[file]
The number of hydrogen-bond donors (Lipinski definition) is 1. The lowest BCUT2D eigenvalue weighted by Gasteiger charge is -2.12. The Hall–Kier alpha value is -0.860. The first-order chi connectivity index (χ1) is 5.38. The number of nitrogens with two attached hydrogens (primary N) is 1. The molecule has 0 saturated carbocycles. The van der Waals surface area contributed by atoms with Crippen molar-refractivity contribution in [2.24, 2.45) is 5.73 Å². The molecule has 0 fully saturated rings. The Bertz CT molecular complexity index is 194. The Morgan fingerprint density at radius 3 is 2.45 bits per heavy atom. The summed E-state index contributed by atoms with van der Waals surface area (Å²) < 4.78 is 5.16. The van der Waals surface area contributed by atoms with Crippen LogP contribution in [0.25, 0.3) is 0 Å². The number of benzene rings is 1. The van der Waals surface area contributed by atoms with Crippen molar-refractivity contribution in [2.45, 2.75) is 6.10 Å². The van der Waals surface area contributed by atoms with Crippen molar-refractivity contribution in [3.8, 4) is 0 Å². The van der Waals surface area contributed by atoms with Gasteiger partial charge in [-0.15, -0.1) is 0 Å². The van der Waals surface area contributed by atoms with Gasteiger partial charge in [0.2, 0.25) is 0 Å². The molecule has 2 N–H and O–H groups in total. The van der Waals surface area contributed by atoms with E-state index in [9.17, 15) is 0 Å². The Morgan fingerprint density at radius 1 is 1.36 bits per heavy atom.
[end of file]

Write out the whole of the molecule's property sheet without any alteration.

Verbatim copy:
The number of hydrogen-bond donors (Lipinski definition) is 1. The lowest BCUT2D eigenvalue weighted by Gasteiger charge is -2.12. The Hall–Kier alpha value is -0.860. The first-order chi connectivity index (χ1) is 5.38. The number of nitrogens with two attached hydrogens (primary N) is 1. The molecule has 0 saturated carbocycles. The van der Waals surface area contributed by atoms with Crippen molar-refractivity contribution in [2.24, 2.45) is 5.73 Å². The molecule has 0 fully saturated rings. The Bertz CT molecular complexity index is 194. The Morgan fingerprint density at radius 3 is 2.45 bits per heavy atom. The summed E-state index contributed by atoms with van der Waals surface area (Å²) < 4.78 is 5.16. The van der Waals surface area contributed by atoms with Crippen LogP contribution in [0.25, 0.3) is 0 Å². The number of benzene rings is 1. The van der Waals surface area contributed by atoms with Crippen molar-refractivity contribution in [2.45, 2.75) is 6.10 Å². The van der Waals surface area contributed by atoms with Crippen molar-refractivity contribution in [3.8, 4) is 0 Å². The van der Waals surface area contributed by atoms with Gasteiger partial charge in [-0.15, -0.1) is 0 Å². The van der Waals surface area contributed by atoms with Gasteiger partial charge in [0.2, 0.25) is 0 Å². The molecule has 2 N–H and O–H groups in total. The van der Waals surface area contributed by atoms with E-state index in [9.17, 15) is 0 Å². The Morgan fingerprint density at radius 1 is 1.36 bits per heavy atom.